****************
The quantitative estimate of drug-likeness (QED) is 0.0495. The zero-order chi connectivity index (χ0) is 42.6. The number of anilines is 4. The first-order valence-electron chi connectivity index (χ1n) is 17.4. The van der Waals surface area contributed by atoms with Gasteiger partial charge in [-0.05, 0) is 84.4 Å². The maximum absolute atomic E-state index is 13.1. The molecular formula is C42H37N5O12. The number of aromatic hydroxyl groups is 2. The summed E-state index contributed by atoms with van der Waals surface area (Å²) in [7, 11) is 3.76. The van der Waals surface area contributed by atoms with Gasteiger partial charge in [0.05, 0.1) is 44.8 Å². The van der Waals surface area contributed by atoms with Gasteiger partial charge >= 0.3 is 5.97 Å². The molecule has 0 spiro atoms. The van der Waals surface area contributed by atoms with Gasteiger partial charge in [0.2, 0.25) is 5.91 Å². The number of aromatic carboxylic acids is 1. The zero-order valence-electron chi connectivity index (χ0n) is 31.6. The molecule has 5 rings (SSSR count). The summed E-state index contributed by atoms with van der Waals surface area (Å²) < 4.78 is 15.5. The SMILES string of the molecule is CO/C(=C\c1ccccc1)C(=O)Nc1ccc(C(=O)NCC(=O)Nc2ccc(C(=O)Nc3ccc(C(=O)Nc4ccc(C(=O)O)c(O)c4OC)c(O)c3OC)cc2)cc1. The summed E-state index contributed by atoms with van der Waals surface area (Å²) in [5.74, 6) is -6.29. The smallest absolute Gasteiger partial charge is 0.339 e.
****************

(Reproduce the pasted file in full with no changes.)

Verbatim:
The quantitative estimate of drug-likeness (QED) is 0.0495. The zero-order chi connectivity index (χ0) is 42.6. The number of anilines is 4. The first-order valence-electron chi connectivity index (χ1n) is 17.4. The van der Waals surface area contributed by atoms with Gasteiger partial charge in [-0.05, 0) is 84.4 Å². The maximum absolute atomic E-state index is 13.1. The molecular formula is C42H37N5O12. The number of aromatic hydroxyl groups is 2. The summed E-state index contributed by atoms with van der Waals surface area (Å²) in [7, 11) is 3.76. The van der Waals surface area contributed by atoms with Gasteiger partial charge in [0.05, 0.1) is 44.8 Å². The van der Waals surface area contributed by atoms with Gasteiger partial charge >= 0.3 is 5.97 Å². The molecule has 0 spiro atoms. The van der Waals surface area contributed by atoms with Gasteiger partial charge in [0.2, 0.25) is 5.91 Å². The number of aromatic carboxylic acids is 1. The zero-order valence-electron chi connectivity index (χ0n) is 31.6. The molecule has 5 rings (SSSR count). The summed E-state index contributed by atoms with van der Waals surface area (Å²) < 4.78 is 15.5. The SMILES string of the molecule is CO/C(=C\c1ccccc1)C(=O)Nc1ccc(C(=O)NCC(=O)Nc2ccc(C(=O)Nc3ccc(C(=O)Nc4ccc(C(=O)O)c(O)c4OC)c(O)c3OC)cc2)cc1. The summed E-state index contributed by atoms with van der Waals surface area (Å²) in [5.74, 6) is -6.29. The smallest absolute Gasteiger partial charge is 0.339 e.